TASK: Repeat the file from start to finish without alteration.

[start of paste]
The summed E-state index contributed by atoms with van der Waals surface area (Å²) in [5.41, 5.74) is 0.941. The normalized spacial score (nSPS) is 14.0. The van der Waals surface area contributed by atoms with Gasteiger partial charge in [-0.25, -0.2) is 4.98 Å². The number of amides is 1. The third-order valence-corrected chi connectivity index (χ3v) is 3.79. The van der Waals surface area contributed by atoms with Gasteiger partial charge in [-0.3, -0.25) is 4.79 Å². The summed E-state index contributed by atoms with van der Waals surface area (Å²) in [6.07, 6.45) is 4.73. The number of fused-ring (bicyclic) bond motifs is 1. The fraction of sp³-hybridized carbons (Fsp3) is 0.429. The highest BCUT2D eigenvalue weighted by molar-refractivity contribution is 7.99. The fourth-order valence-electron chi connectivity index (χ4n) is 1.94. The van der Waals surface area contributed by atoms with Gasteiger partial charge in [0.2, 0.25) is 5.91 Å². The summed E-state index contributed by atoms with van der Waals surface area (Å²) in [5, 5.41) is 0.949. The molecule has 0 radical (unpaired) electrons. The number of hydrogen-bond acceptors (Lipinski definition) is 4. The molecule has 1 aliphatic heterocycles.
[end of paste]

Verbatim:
The summed E-state index contributed by atoms with van der Waals surface area (Å²) in [5.41, 5.74) is 0.941. The normalized spacial score (nSPS) is 14.0. The van der Waals surface area contributed by atoms with Gasteiger partial charge in [-0.25, -0.2) is 4.98 Å². The number of amides is 1. The third-order valence-corrected chi connectivity index (χ3v) is 3.79. The van der Waals surface area contributed by atoms with Gasteiger partial charge in [-0.3, -0.25) is 4.79 Å². The summed E-state index contributed by atoms with van der Waals surface area (Å²) in [6.07, 6.45) is 4.73. The number of fused-ring (bicyclic) bond motifs is 1. The fraction of sp³-hybridized carbons (Fsp3) is 0.429. The highest BCUT2D eigenvalue weighted by molar-refractivity contribution is 7.99. The fourth-order valence-electron chi connectivity index (χ4n) is 1.94. The van der Waals surface area contributed by atoms with Gasteiger partial charge in [0.2, 0.25) is 5.91 Å². The summed E-state index contributed by atoms with van der Waals surface area (Å²) in [5, 5.41) is 0.949. The molecule has 0 radical (unpaired) electrons. The number of hydrogen-bond acceptors (Lipinski definition) is 4. The molecule has 1 aliphatic heterocycles.